I read in disbelief when Catherine Brown, the food writer, revealed her discovery that haggis, a very unique Scottish dish, in fact, appeared first in an English cookbook 171 years before Robert Burns even mentioned it.
The kilt, to take the most commonly bruited example, was originally Irish and Danish and then a sort of kitsch fancy-dress popularised by Sir Walter Scott; Hogmanay is a French word; whisky has its roots, should you care to investigate them, in Italy and China. By now, the alternative histories of tartan (invented by the central European Hallstatt tribe), bagpipes (known to the Hittites) and Bonnie Prince Charlie (light-loafered drunk from Bologna) are as well known as the official varieties.
The desperation to claim other countries’ inventions as Scottish, according to Michael Fry, the author and historian, has something to do with Scotland small country syndrome its need to assert a separate identity (from English, of course).
But what we see today, when a man dressed in kilt and tartan, he will be immediately recognised as a Scot. Whisky is called Scottish national drink and noone really knows or cares that whisky was invented in Italy or China. When we say haggis, we immediately associate the dish with Burn’s night and Scotland. It doesn’t really matter if it’s originally English. It has been claimed as Scottish for hundred of years.
However Scottish did invent and discover many things. In a 2003 episode of his quiz show QI, Stephen Fry remarked with amazement on the things Scotland did discover or invent but for which it rarely claimed credit. The list included adhesive stamps, the Australian national anthem, the decimal point, the Encyclopædia Britannica, hypnosis, the United States Navy, insulin, the hypodermic syringe and Bovril and the Bank of England.
Now what Malaysia has been doing for the past few years, claiming many iconic symbol as theirs, I suspect, not only because they suffer from ‘small country syndrome’. They probably learn from Scotland, that hundred of years from know, those who keep claiming these symbols, at the end, will be recognised as the owner. Soon we will forget that tempe, angklung, reog Ponorogo, and recently Pendet dance, are all originally Indonesian. Soon the history will rewrite itself and people will call them Malaysian, not Indonesian.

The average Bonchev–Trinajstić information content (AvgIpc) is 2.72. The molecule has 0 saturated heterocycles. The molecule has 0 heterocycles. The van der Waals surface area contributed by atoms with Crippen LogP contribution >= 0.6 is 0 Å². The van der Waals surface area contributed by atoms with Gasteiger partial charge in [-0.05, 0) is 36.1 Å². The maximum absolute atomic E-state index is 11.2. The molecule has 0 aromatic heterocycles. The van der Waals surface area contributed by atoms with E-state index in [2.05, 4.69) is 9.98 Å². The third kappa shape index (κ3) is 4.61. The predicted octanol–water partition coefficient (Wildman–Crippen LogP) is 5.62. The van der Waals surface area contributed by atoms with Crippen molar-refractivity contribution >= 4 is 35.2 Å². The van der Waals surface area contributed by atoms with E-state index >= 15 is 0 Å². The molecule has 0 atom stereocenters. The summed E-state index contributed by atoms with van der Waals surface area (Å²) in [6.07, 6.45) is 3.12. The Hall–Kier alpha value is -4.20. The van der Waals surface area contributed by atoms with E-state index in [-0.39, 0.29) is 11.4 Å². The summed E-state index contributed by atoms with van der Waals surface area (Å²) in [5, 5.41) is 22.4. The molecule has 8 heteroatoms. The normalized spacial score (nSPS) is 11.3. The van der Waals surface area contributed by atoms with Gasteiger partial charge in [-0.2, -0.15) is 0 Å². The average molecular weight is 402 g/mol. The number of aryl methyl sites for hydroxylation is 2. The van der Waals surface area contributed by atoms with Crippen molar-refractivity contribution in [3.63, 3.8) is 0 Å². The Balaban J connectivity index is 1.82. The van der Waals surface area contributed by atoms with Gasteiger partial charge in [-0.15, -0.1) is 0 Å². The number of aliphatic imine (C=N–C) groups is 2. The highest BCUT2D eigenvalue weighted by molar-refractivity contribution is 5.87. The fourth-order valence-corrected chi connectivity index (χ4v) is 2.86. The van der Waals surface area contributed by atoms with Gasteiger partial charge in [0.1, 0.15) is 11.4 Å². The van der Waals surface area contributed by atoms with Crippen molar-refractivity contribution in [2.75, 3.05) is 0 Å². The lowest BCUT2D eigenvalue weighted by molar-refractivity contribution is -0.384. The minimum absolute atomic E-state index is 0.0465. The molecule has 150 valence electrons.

It’s the worst scenario.
There is a big difference between Scottish and Malaysian claims on symbolic icons, though. Scotland might not discovered haggis, but they have been spending 350 years perfecting the dish. And it is not just being a symbol, it’s there everyday all year round for every Scot who eats it on regular basis, not only on Burns night. And the ‘original’ creator of the dish – the English – turned up their noses and decided they didn’t like haggis since 350 years a go.
With Malaysia, they just suddenly claim batik as theirs while Indonesia never decides that the country is too posh to have it. On the contrary, now everybody wears batik almost everyday. Malaysia also does little to support their claim. For example, how many people in Malaysia can actually perform a Pendet dance? How many of them who can actually play or make angklung? Do they have a famous dish from tempe like Indonesian’s tempe penyet? Don’t think so.
So there’s hope.
Rather than keep shouting to the world that Malaysia is a thief, why don’t we keep creating beautiful dances, music, and arts. Action speaks louder than words.